CFTC and crypto as a commodity
On the other side of the room, we have the CFTC, the federal regulatory authority for commodities and their respective derivatives instruments, including swaps, futures and options.
After an initial jurisdictional statement in 2015, in 2016 the CFTC stated that “bitcoin and other virtual currencies are encompassed in the definition [of commodity] and properly defined as commodities, and are subject as a commodity to the applicable provisions of the [Commodity Exchange] Act and [CFTC] Regulations.”
From the perspective of the DeFi industry, the approach of the SEC has been in contrast to that of the CFTC. The SEC conducts itself as an enforcer, an agency more concerned with punitive measures, and less concerned with guidance and governance. So far the track record of the SEC is one of bringing enforcement cases against digital asset companies, without engaging with the industry or offering clear guidance or regulatory rules of practice.
Let’s now turn our attention to two ongoing legal cases that could reshape the future of cryptocurrencies and the DeFi industry.
SEC v. Ripple (XRP) and NYAG v. KuCoin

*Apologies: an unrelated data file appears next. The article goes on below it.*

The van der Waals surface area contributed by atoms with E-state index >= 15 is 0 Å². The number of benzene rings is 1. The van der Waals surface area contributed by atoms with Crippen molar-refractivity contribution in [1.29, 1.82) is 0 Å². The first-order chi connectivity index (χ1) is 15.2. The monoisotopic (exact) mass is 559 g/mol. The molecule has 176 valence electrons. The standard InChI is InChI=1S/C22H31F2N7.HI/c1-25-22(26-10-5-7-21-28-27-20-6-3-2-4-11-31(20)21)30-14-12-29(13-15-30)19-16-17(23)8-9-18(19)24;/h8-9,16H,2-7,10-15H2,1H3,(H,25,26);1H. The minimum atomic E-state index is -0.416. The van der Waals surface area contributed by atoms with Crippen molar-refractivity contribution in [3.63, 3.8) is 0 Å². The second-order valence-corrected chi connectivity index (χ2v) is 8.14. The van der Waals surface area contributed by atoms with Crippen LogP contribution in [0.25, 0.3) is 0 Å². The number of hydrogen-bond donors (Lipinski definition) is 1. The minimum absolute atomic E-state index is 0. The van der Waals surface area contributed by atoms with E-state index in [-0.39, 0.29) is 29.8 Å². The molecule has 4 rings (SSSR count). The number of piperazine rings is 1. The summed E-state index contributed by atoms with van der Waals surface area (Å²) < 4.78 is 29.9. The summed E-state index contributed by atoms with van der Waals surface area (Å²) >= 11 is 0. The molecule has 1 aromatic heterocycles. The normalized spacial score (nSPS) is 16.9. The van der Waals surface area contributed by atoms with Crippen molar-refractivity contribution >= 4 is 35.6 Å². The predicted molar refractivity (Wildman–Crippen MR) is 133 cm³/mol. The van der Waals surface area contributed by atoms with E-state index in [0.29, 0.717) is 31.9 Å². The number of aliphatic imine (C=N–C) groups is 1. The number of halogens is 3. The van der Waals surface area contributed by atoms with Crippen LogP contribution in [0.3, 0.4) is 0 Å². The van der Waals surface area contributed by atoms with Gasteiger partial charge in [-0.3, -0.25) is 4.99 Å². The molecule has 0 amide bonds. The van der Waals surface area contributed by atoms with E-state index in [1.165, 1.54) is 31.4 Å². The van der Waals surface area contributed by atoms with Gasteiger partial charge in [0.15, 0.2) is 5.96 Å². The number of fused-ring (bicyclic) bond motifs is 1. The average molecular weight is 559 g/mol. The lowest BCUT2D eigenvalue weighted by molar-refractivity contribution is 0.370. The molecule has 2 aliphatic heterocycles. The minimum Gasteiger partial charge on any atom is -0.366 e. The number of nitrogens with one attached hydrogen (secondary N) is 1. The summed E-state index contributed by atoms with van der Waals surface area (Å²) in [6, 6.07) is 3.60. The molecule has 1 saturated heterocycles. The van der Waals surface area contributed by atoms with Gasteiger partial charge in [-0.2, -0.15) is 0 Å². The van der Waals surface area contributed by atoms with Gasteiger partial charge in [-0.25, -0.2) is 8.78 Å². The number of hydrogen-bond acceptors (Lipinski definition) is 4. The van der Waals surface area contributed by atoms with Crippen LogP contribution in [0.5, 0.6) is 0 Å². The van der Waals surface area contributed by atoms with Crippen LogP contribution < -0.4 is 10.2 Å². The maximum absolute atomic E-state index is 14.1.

In late 2020, the SEC brought a lawsuit against Ripple, a real-time payment system, currency exchange and remittance network. In the lawsuit, the SEC accused Ripple and two of its top executives of selling XRP tokens as unregistered securities. The case is currently still in court, but its eventual conclusion, which will depend on how the Howey test is interpreted, will almost certainly have tsunami-like consequences for the crypto industry, including the DeFi industry.
Another pivotal case involves a suit filed by the New York State Attorney General that accuses the KuCoin crypto exchange of violating securities laws, i.e that ETH, the LUNA token and the terraUSD (UST) stablecoin, are securities. The Kucoin case does not cite Howey but instead bases its interpretations on the Martin Act, a law passed in 1921.